Sweden looks to beef up child sex abuse laws

Sweden should extend the statute of limitations for child sex abuse crimes and make it easier to require criminal background checks on people who work with children, according to an inquiry submitted to the justice minister on Thursday.

Sweden looks to beef up child sex abuse laws

“The suggestion is that the statute of limitations will not start from the time of the crime, but from the day the victim turns 18,” Minister of Justice Beatrice Ask told the Local.

The suggestion comes from an inquiry ordered by the ministry to examine how Sweden should implement an EU directive about child abuse.

According to Charlotta Riberdahl, who led the inquiry, such a directive may require changes in the Swedish laws concerning child abuse, child pornography and sexual exploitation of children.

One reason for change, according to Ask, is that young children may be unwilling or unable to speak out about their suffering.

“The child might be too young to explain what has happened or be too dependent on the abuser so that the child is too afraid to say anything. In those cases it would be wrong if the government said that it’s been too long since the crime was committed,” she said.

Other changes to the law would allow volunteer organizations such as football clubs and religious organizations to require volunteers and paid employees who work with children to undergo a criminal background check.

The checks would thus allow the groups to know if people interested in working with children had been convicted of crimes like trafficking, murder, violent robbery and assault, as well as different forms of child abuse.

Currently, the right to perform criminal background checks is only been available for actual workplaces like schools, not associations.

“Parents are not required to show an extract from their criminal records when they work with a group of children that includes their own child,” Riberdahl told the Local, but emphasizing that the government should not impede on people parent their children.

However, this exception does not apply if the parent works with groups of children, even if the child is active in the organization but in another group.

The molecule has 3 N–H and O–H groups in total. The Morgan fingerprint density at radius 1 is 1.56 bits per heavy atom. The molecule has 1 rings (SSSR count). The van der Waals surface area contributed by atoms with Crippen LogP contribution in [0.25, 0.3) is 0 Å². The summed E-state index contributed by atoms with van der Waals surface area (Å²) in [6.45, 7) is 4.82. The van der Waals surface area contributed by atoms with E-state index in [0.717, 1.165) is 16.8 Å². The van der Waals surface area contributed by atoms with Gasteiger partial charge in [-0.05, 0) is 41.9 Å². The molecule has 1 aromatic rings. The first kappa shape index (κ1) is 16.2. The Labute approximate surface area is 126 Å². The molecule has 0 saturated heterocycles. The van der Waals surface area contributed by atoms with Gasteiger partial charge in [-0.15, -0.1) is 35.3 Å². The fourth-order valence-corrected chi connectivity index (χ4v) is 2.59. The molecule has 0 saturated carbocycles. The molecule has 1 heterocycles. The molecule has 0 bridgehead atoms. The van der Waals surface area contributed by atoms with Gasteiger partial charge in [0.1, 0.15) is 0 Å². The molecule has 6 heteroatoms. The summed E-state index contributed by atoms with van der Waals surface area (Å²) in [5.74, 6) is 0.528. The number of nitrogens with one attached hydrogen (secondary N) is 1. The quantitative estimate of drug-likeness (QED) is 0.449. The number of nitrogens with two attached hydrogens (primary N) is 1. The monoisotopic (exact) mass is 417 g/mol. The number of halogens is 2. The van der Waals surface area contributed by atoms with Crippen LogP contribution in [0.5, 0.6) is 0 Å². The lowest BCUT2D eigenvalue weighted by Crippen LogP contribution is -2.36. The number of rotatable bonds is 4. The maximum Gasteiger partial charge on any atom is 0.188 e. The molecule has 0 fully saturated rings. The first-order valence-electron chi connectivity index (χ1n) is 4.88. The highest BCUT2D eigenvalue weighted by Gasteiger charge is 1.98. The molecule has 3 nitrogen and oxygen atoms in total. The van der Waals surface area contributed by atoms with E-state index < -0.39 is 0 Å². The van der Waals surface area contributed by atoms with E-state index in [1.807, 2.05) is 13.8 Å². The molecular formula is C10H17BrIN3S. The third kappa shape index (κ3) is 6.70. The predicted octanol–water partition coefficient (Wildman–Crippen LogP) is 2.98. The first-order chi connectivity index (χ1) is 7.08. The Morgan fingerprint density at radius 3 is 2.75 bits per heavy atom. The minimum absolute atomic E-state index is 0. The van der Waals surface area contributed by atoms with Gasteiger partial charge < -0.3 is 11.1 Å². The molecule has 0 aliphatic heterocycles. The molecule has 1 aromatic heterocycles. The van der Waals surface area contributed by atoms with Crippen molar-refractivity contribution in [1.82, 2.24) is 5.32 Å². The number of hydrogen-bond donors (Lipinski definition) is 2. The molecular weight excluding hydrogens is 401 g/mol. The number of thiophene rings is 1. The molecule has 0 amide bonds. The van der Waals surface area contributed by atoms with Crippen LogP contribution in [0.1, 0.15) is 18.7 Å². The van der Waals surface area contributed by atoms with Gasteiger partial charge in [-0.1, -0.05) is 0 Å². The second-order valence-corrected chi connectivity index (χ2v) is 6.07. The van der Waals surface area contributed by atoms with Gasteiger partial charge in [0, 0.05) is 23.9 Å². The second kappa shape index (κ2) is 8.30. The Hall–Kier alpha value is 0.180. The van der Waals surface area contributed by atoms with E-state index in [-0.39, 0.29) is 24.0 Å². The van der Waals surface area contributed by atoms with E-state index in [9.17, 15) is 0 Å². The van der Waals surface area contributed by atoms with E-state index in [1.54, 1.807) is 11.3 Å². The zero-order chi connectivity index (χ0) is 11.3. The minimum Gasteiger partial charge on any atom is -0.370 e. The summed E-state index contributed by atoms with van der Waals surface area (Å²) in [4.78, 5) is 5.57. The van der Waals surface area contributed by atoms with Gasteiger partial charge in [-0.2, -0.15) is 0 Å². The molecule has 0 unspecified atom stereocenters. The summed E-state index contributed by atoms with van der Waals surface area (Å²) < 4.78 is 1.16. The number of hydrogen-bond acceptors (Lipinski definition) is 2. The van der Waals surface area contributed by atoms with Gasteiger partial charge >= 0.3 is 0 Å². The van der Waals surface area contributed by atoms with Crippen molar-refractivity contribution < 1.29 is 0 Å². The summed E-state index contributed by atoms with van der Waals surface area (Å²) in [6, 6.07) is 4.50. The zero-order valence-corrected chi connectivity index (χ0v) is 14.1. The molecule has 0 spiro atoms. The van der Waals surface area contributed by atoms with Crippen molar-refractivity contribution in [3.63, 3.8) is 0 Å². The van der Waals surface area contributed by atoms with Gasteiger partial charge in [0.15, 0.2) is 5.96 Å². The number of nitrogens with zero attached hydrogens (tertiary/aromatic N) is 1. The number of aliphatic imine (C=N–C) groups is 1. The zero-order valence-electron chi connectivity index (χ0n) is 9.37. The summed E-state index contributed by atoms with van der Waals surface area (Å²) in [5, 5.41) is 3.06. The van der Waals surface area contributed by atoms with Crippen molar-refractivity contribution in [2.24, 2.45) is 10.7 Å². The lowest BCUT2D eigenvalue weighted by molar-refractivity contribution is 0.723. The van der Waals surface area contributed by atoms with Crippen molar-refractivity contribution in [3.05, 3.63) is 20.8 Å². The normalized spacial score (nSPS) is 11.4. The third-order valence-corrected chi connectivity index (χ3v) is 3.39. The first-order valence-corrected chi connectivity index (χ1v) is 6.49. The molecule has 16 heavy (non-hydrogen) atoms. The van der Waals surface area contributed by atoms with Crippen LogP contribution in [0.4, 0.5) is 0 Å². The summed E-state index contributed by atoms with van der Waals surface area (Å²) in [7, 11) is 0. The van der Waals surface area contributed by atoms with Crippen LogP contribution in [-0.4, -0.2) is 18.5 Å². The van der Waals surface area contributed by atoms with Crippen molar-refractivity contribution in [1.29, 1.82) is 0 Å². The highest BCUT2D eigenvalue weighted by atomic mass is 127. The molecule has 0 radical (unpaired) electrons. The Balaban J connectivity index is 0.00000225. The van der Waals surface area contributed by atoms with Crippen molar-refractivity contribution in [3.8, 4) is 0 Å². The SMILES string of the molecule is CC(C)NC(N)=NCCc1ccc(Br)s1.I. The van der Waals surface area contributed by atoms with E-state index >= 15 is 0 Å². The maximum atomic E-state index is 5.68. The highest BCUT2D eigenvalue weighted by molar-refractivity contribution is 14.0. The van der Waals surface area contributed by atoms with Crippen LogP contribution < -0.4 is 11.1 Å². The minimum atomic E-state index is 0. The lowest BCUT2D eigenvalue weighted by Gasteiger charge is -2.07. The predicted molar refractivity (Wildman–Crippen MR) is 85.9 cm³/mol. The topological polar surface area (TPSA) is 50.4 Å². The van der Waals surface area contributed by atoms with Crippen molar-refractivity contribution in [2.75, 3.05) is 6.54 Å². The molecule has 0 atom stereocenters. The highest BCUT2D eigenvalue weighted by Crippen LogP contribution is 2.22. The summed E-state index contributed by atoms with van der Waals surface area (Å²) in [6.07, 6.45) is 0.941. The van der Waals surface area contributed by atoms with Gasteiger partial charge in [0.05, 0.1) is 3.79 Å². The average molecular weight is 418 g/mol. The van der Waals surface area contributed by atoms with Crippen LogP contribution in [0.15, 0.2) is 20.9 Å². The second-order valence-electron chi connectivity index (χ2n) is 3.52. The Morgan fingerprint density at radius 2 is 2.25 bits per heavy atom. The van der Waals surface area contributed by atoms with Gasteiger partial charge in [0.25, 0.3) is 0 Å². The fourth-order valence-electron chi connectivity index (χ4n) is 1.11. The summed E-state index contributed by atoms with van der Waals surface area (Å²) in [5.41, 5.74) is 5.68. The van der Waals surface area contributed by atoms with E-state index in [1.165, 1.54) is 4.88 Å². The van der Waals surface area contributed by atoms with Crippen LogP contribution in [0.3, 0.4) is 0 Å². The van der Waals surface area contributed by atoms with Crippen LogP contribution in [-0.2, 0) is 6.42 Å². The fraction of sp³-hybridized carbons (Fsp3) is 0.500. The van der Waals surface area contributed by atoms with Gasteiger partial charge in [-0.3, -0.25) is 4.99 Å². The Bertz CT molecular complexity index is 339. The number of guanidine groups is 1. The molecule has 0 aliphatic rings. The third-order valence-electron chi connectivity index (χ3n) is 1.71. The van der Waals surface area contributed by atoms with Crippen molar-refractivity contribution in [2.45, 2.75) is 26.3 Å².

The next step for the Ministry of Justice is to consult with relevant organizations and institutions to consider the inquiry’s suggestions.

If no major objections are raised, the proposed changes will be taken into effect on December 1st next year.

Eric Johansson

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Swedish opposition proposes ‘rapid tests for ADHD’ to cut gang crime

The Moderate Party in Stockholm has called for children in so called "vulnerable areas" to be given rapid tests for ADHD to increase treatment and cut gang crime.

Swedish opposition proposes 'rapid tests for ADHD' to cut gang crime

In a press release, the party proposed that treating more children in troubled city areas would help prevent gang crime, given that “people with ADHD diagnoses are “significantly over-represented in the country’s jails”. 

The idea is that children in so-called “vulnerable areas”, which in Sweden normally have a high majority of first and second-generation generation immigrants, will be given “simpler, voluntary tests”, which would screen for ADHD, with those suspected of having the neuropsychiatric disorder then put forward for proper evaluations to be given by a child psychiatrist. 

“The quicker you can put in place measures, the better the outcomes,” says Irene Svenonius, the party’s leader in the municipality, of ADHD treatment, claiming that children in Sweden with an immigrant background were less likely to be medicated for ADHD than other children in Sweden. 

In the press release, the party said that there were “significant differences in the diagnosis and treatment of ADHD within Stockholm country”, with Swedish-born children receiving diagnosis and treatment to a higher extent, and with ADHD “with the greatest probability” underdiagnosed in vulnerable areas. 

At a press conference, the party’s justice spokesman Johan Forsell, said that identifying children with ADHD in this areas would help fight gang crime. 

“We need to find these children, and that is going to help prevent crime,” he said. 

Sweden’s climate minister Annika Strandhäll accused the Moderates of wanting to “medicate away criminality”. 

Lotta Häyrynen, editor of the trade union-backed comment site Nya Mitten, pointed out that the Moderates’s claim to want to help children with neuropsychiatric diagnoses in vulnerable areas would be more credible if they had not closed down seven child and youth psychiatry units. 

The Moderate Party MP and debater Hanif Bali complained about the opposition from left-wing commentators and politicians.

“My spontaneous guess would have been that the Left would have thought it was enormously unjust that three times so many immigrant children are not getting a diagnosis or treatment compared to pure-Swedish children,” he said. “Their hate for the Right is stronger than their care for the children. 

Swedish vocab: brottsförebyggande – preventative of crime